Greenways Plan

What is a Greenway?

The term “Greenway” was first coined in the 19th century, and since then has been defined in several ways. Some people think of greenways as primarily recreational, namely trails for hiking, jogging, biking, or canoeing/kayaking (often called water trails or “blueways”). For them, greenways are places that offer opportunities to experience the outdoors. For others, the purpose of greenways is primarily for conservation of undeveloped land containing important natural resources like forests, wetlands, and stream banks, along with the plants and animals that live there. Still others see greenways in aesthetic terms, preserving the pastoral countryside setting in rural areas, protecting outstanding natural features such as cliffs, overlooks, or river ravines, or establishing green landscapes in urban areas. All three of these ideas are embraced by the following all-encompassing definition, which is adapted from the Commonwealth of Pennsylvania’s Greenways Plan: Pennsylvania Greenways – An Action Plan for Creating Connections:

  • A greenway is a corridor of open space, varying greatly in scale, and incorporating or linking diverse natural, cultural, and scenic resources. Some greenways are recreational corridors or scenic byways accommodating pedestrian and non-motorized vehicle traffic on both land and water; while others function almost exclusively for environmental protection and are not designed for human passage.

The movement to establish greenways was given a significant boost in 1987 when the President’s Commission on American Outdoors recommended that an interconnected greenways network be established throughout the nation. Many states, including the Commonwealth of Pennsylvania, took up the task of promoting greenways. Pennsylvania’s Greenways – An Action Plan for Creating Connections was published in 2001. This report established a strategy for creating a comprehensive, statewide greenway network by the year 2020. The Governor appointed the Department of Conservation and Natural Resources (DCNR) to oversee the Commonwealth’s greenways program. DCNR partners with County and municipal officials to support greenways planning and implementation through education, technical assistance, and grant-making programs.

Why have a Greenways Plan for Lawrence County?

Wherever greenways are developed, they provide numerous and diverse benefits to local municipalities and their residents. This section of the plan focuses on those benefits that are especially applicable to greenways development in Lawrence County. Such benefits include:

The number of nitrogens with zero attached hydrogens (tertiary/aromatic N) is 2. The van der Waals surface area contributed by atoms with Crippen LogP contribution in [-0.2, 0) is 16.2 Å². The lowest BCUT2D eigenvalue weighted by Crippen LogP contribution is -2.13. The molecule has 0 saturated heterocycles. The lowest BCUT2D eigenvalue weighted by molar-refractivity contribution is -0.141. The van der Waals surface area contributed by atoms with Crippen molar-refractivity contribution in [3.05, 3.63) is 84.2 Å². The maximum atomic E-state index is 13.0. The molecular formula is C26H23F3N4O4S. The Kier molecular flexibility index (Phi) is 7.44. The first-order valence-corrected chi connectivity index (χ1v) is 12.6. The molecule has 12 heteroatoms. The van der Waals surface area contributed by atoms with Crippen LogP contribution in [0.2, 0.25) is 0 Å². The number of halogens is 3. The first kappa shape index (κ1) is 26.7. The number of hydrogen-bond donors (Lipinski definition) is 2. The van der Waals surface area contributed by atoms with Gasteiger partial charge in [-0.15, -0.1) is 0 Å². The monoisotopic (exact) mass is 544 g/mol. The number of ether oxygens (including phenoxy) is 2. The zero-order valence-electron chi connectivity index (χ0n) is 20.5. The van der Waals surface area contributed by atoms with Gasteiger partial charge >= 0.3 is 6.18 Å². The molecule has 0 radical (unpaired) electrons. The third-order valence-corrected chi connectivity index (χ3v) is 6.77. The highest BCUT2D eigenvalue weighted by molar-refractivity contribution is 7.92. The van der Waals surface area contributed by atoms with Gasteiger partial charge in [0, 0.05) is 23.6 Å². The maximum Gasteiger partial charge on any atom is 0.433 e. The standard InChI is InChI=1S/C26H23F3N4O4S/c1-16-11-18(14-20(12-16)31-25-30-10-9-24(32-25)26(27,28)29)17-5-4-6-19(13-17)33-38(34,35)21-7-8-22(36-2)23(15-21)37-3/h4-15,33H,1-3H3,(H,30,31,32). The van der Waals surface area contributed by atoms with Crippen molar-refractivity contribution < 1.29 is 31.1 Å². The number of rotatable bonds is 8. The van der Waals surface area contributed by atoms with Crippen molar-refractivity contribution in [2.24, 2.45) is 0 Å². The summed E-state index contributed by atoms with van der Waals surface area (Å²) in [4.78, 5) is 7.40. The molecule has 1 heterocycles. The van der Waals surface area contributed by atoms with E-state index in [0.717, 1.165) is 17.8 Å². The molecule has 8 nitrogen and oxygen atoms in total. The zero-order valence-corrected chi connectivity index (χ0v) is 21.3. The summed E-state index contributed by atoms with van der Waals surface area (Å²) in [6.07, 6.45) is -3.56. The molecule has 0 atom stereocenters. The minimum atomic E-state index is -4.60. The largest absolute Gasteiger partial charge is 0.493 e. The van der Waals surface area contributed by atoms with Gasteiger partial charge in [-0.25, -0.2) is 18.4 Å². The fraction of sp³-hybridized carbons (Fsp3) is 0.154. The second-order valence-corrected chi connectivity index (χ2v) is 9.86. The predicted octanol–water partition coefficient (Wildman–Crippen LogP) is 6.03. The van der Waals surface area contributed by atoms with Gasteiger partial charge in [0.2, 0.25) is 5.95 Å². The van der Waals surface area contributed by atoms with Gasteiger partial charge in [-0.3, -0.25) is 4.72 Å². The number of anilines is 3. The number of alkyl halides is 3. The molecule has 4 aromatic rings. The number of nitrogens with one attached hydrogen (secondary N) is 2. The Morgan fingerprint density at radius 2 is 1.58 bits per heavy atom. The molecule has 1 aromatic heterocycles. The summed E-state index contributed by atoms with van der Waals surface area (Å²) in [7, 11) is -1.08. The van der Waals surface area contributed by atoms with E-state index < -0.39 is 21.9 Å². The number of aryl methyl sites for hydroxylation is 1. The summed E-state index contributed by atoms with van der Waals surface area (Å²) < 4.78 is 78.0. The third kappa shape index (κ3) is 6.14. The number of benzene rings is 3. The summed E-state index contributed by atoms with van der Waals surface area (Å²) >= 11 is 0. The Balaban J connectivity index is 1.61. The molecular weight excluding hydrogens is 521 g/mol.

• Economic Benefits
    • Increase value of adjacent properties
    • Foster new and expanded business opportunities related to greenway use
    • Increase tourism expenditures on dining, lodging, and other services
  • Recreation Benefits
    • Provide public opportunities to walk, jog, hike, bike, ride horses, canoe or kayak, picnic, fish, hunt, observe wildlife, or pursue other outdoor activities
    • Provides connections between parks, existing trails, and other recreation resources
  • Social Benefits
    • Promote awareness of historical and cultural features
    • Increase awareness of natural resources
    • Improve general health and wellness
  • Transportation Benefits
    • Provide safe alternative transportation opportunities for pedestrians and bicyclists
    • Reduce roadway congestion through redistribution of would-be motorists to alternative transportation routes
  • Ecological Benefits
    • Protect wildlife habitat
    • Absorb and filter flood waters
    • Protect air and water quality
  • Environmental Education Benefits
    • Fosters an awareness of and appreciation for the surrounding environment
    • Explains environmental issues and best management practices to the public

The Lawrence County Department of Planning and Community Development is currently updating the County Greenways Plan, which is to be completed in 2016. The 2008 Lawrence County Greenways Plan can be viewed below, as well as the progress for the 2016 Plan:

Important Links: